Top 5 Things to Bring to the Table - by Meaghan Delawter, Esq.

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Every time I set up an initial consultation with a prospective client, I am asked “What do I need to bring with me?” It’s a great question and you should be prepared to make the most out of your time, your attorney’s time, and your money. So I have broken down the top five things that I ask clients to “bring to the table”:

1.     HONESTY. Bring it. All of it. Don’t omit. Don’t lie. Don’t exaggerate. Pure honesty.  As hard as it may be, you must be honest and you must not omit. Surprise!… you are sitting in a courtroom months later and your spouse is on the witness stand with your attorney questioning your spouse and your spouse blurts out something that you never disclosed to your attorney.  You know who that negatively effects - not your attorney…you.  It can ruin your case. So just don’t do it. Do it for yourself and be honesty because ultimately you are the one who may be negatively impacted by the lack of honesty. I tell my clients every meeting…I am not here to judge. I am here to represent you in the best possible way I can. But I can’t represent you in every possible way unless I know everything. So just be honest with me and we will deal with whatever there is to deal with. But I can’t deal with it, unless you tell me about. 

2.     GOALS. Know what you want, or at least a general idea of what you want. You may not have a true understanding of what you are entitled to, but you should know at least what you want. We are going to discuss your options, your entitlements, your rights.  Go into your meeting with a list of your goals - what are you hoping to accomplish? Two positive things will come out of that meeting: (1) you will have actually given some deeper thought to your circumstance and (2) you will learn at the very first meeting whether you need to reevaluate without wasting money.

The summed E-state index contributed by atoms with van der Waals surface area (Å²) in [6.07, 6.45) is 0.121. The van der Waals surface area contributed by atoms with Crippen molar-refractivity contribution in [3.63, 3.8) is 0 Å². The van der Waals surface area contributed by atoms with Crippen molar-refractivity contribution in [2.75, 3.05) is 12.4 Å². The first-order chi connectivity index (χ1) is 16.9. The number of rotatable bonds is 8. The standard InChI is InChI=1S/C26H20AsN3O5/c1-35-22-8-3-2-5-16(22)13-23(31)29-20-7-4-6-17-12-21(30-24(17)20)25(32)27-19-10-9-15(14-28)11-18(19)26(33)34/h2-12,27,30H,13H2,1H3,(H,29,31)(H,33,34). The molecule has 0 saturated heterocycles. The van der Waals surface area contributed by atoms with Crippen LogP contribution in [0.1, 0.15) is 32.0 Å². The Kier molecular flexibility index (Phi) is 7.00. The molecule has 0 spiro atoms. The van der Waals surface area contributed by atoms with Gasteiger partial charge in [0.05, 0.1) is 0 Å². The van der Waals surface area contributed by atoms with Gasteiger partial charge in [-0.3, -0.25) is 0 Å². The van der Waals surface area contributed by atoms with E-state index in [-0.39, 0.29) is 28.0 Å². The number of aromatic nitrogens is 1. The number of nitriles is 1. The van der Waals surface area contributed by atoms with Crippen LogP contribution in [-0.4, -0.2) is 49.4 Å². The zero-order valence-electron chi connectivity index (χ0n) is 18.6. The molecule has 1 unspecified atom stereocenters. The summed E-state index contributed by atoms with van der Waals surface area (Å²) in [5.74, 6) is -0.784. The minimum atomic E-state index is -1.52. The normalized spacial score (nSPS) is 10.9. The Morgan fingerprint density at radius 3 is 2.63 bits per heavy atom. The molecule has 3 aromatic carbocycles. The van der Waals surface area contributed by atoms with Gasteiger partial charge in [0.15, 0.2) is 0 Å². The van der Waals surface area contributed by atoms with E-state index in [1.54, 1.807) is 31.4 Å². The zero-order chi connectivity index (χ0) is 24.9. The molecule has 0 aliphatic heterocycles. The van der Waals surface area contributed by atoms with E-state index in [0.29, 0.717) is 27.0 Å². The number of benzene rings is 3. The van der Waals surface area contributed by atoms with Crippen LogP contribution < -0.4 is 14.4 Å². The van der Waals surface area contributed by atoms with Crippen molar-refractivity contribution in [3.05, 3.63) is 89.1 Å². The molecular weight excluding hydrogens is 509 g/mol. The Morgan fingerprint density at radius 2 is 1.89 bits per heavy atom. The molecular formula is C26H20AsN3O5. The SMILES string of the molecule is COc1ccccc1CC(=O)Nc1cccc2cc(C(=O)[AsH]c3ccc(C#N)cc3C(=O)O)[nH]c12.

3.     PAPERWORK. Specifically for a case that is already pending. If you have a case pending, get a copy of your file from the courthouse and bring it with you. Lawyers know how to sort through paperwork to figure out the most important topics to discuss.  Don’t just refer to it, bring it and give it to the lawyer. CAUTION: don’t bring your entire filing cabinet of papers that you have acquired over the last ten years. Just don’t.

4.     PATIENCE AND A CHILL PILL. Relax. Relax. Relax.  You’re going to get through it. It’s a cause for anxiety sure - You’re meeting someone new. You’re about to disclose some things you may consider embarrassing, your secrets, your financials, and parts of your life you wouldn’t even tell your best friend. Just relax.  Because again, I’m not judging you. It’s my job to represent you, not judge you. I’m going to interrupt you a million times and ask you a thousand questions and you will get through it, but you have to remember to relax, breathe, and take a chill pill because I can promise you, you will be less anxious when you walk out of that first meeting than you were when you made the phone call to schedule and ultimately walked into that meeting.

5.     PEN AND PAPER (or an ipad these days).  You’ve heard the advice to take a friend/spouse/companion to the doctor with you to have a second set of ears to listen to all of the information. Well you can’t do that with your lawyer necessarily, but what you can do is bring a pad and pencil or an ipad to take notes. You are going to need it.  Not only are you going to walk away with some homework, but you are going to be fed sooooooooo much information that you will not remember due to emotions running high, the quantity of information, and the sheer unfamiliarity. So take notes and ask questions. That’s part of what you are paying for.

It's not complex. It truly isn’t. It just requires some forethought and some deep breaths.   In honor of Super Bowl Sunday, the G.O.A.T.'s wife once said, "As I step on the runway, I take a deep breath, focus on a point in the distance, and go!" - Gisele Bundchen